Google’s Eric Schmidt was recently quoted in The Guardian saying that Google would continue serving search results to the Pirate Bay because they made too much money to do otherwise…no wait, what he said was “[Seizing DNS addresses] seems like an appealing solution but it sets a very bad precedent because now another country will say ‘I don’t like free speech so I’ll whack off all those DNSs’ – that country would be China.”
This is not the first time we have heard the domino theory from Google and its Amen Chorus–the narrative tells us that if the U.S. passes the Protect IP Act (S. 968) that was voted out by the Senate Judiciary Committee today (or had passed COICA last year), dictators around the world will look to America’s example and do even more repressive things to their people. So therefore, Google must carry the torch of freedom and continue to sell advertising for illegal drugs indiscriminately (i.e., to kids) and must continue to serve search results for the Pirate Bay, Isohunt, Lime Wire, Rapidshare, Hotfile, Megaupload, Megavideo…etc…to preserve human rights. (See coverage on Google’s drug problem in the Financial Times, the Wall Street Journal and Forbes and our piece “Where is Harry Lime When You Need Him?”)
No real explanation is given other than a zeal for defending freedom. That is, everyone’s freedom except the creators. For creators, Google has to infringe creators’ human rights in order to protect creators’ human rights.
But could Google possibly be motivated by…money? Or is it that Google actually believes that Robert Mugabe is telling his henchmen to hold off shooting the protesters until he sees what Leahy does.
Artist Rights Are Human Rights
As we noted in “No Money For Old Pirates: Working People Unite In Support for Sens. Hatch and Leahy S.3804”, the headline for 2010 was the unification of working people and their unions in fighting piracy. The Songwriters Guild of America, the American Association of Independent Music, and the AFL-CIO, AFTRA, DGA, SAG, IATSE and the AFM all have stepped forward and brought their advocacy to bear on legislation that protects workers rights.
This was true of the last rogue sites bill and it is true of the Protect IP Act as well. (See AFL-CIO blog “Bill Targets ‘Rogue Sites’ that Steal Jobs, Steal Wages“.)
This should not come as a surprise—artist rights are widely recognized as human rights. In Artist Rights are Human Rights we said:“These human rights are transcendent and timeless expressions of fundamental entitlements of humanity that safeguards the personal link between authors and their creations as well as their basic material interests. These rights are personal to the authors and artists concerned and are arguably of broader scope than the rights that can be enforced under particular national intellectual property regimes.”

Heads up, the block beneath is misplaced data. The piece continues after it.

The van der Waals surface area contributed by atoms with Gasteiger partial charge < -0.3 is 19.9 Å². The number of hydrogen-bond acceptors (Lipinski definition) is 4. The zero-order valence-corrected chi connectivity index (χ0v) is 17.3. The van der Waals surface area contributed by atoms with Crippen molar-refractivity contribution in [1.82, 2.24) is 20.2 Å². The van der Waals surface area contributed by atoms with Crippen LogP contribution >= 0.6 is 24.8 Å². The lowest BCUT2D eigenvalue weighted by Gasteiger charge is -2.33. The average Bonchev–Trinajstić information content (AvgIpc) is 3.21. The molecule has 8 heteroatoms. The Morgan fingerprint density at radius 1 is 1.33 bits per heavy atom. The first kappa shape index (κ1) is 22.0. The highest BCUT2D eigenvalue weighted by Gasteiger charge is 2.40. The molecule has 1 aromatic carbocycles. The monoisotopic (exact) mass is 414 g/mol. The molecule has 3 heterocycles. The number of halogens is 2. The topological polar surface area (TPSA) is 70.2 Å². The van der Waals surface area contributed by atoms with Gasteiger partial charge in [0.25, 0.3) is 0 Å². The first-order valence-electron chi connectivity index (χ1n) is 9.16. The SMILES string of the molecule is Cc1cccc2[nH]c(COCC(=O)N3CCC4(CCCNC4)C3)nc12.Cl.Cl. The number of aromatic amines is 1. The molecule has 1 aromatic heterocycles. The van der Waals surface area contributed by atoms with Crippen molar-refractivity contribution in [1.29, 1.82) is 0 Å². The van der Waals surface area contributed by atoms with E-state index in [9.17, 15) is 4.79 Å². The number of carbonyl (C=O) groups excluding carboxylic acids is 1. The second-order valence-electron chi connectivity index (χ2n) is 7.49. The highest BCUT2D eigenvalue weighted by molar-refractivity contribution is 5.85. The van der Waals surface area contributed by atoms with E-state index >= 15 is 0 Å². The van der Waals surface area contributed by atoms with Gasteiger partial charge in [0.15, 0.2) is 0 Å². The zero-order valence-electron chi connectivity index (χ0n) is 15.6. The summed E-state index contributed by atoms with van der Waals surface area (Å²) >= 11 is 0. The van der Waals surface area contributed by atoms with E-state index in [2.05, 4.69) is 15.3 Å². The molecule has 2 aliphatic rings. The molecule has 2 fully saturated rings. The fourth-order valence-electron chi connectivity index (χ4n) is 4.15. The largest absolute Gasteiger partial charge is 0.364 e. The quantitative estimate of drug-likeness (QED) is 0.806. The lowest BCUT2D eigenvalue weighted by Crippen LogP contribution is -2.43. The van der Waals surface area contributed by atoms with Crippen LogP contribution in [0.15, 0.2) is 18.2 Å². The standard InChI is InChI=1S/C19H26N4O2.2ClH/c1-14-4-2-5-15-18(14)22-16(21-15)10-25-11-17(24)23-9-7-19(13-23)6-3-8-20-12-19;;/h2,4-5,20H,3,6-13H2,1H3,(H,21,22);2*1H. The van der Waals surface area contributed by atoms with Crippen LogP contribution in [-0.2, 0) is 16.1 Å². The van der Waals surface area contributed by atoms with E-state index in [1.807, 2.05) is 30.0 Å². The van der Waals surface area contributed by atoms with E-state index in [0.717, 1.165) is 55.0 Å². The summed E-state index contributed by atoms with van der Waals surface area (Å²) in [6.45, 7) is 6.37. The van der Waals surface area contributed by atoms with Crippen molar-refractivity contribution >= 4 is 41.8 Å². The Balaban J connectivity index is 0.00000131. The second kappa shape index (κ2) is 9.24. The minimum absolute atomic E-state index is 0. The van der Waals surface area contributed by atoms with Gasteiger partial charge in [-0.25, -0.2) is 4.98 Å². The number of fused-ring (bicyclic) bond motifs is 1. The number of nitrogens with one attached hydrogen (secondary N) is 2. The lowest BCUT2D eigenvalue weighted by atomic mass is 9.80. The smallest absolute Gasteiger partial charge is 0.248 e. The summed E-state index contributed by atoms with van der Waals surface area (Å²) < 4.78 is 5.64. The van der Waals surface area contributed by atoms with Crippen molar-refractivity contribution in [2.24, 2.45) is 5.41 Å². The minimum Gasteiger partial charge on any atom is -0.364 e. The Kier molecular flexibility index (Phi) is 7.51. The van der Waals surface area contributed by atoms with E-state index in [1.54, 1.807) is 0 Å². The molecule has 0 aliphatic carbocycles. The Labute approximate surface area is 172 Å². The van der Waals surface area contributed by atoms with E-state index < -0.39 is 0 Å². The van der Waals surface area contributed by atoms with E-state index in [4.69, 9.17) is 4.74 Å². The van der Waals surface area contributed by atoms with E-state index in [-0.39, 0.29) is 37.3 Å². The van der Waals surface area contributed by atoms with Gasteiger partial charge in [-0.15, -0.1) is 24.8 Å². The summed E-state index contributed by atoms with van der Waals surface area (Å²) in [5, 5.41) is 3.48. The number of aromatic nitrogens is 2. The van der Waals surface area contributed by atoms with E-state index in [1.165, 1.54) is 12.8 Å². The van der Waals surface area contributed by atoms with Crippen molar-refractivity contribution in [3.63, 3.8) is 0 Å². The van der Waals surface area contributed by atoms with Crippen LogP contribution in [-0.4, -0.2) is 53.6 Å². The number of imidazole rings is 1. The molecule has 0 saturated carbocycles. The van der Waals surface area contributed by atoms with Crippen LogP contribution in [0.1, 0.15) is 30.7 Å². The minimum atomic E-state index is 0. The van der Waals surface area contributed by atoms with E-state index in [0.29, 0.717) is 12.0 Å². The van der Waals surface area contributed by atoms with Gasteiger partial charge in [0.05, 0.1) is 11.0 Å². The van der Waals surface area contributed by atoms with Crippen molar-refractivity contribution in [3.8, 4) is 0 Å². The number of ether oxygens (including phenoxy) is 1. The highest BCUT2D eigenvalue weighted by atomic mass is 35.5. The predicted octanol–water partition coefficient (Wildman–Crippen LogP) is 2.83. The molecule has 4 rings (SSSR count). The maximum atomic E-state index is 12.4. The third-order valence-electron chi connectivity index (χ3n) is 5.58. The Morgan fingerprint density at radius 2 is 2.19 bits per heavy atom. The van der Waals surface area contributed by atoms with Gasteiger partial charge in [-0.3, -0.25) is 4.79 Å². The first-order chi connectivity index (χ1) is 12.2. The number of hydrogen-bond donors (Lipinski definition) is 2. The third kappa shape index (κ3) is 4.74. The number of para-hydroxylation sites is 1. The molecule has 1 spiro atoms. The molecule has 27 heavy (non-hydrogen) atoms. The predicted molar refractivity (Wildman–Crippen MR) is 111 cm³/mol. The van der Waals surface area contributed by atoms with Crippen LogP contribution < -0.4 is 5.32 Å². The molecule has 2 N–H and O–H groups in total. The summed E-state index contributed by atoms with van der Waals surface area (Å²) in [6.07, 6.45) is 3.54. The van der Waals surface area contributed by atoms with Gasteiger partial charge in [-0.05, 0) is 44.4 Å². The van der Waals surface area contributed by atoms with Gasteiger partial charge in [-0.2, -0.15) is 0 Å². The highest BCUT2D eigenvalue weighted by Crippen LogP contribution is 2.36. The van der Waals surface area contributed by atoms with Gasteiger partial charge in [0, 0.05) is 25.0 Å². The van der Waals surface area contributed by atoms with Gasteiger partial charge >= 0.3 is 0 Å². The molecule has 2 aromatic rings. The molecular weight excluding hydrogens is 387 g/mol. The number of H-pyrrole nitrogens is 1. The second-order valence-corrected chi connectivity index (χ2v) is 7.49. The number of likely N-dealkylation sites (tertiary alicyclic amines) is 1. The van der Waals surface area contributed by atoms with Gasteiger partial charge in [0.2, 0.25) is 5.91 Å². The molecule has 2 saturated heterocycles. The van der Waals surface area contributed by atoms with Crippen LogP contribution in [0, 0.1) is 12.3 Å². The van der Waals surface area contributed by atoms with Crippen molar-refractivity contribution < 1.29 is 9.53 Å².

So if Google is so concerned with human rights, then why do they seem unconcerned with the human rights of artists?
The ACLU/EFF Letter
Given the inextricable combination of human rights and artist rights, it’s hard to believe that Google can overlook artists with such applomb. Schmidt’s recent narrative about anti-piracy legislation being the moral equivalent of censorship and oppression was initially floated in a letter from self-described “human rights organizations” addressed to Senators Leahy and Sessions that opposed COICA, the precursor to the Protect IP Act. (The letter is signed by the American Civil Liberties Union, Center for Democracy & Technology, Electronic Frontier Foundation, Freedom House, Human Rights First, Human Rights Watch, Rebecca MacKinnon, Reporters Sans Frontières, World Press Freedom Committee.)
In the few months since the letter surfaced, the complicity of public companies in supporting piracy and illegal drugs has become very apparent. Google, for example, disclosed in a 10Q that it has reserved $500 million for a settlement of some kind with the U.S. Department of Justice over Google’s role in the sale of advertising for illegal drugs–a public company, apparently knowingly, selling advertisements for illegal drugs. One has to wonder what these human rights organizations think about that–paying legal penance without seeking spritual forgiveness–since Google brought up the “evil” thing.
What Would Google Do?
When you look at the list of signers on the “human rights” letter, one name that jumps out is the Center for Democracy and Technology. What do we know about them?
We know that Alan Davidson formerly headed the Center’s “digital copyright project” (which is more likely “no copyright for digital project”). Alan Davidson, formerly of the Center, now is Director of U.S. Public Policy, Americas for Google, Inc. And the Google connection is present with other signers of the letter.
If these bona fide humanitarians were asked again to sign this letter–particularly given the revelations that seem to dribble out of the Googleplex on a weekly basis—I wonder if they would sign the same letter now?
This is not to say that the free speech issues are not important because they are. In his statements to the Congress, noted First Amendment lawyer Floyd Abrams opined that COICA has constitutionally addressed First Amendment issues. Abrams thought the Protect IP Act also could be drafted so that it didn’t violate the Constitution–a concern that is also paramount to the Congress. Mr. Abrams was satisfied–not the least because “[c]opyright violations are not protected by the First Amendment. Entities ‘dedicated to infringing activities’ [i.e., rogue sites] are not engaging in speech that any civilized, let alone freedom-oriented, nation protects.”
So where do these apocalyptic ideas come from?
The Voice of the Prime Mover
Hard to say exactly where these ideas originate, but there is a very interesting talking points memo dated September 28, 2010 from the Center for Democracy and Technology that spells out some of these ideas. Comparing the Center’s memo to the “ACLU Letter”, some interesting language similarities jump out that belie its sanctimony. Compare these excerpts from the Center for Democracy and Technology’s memo (September 28, 2010) and the ACLU letter (dated October 26, 2010):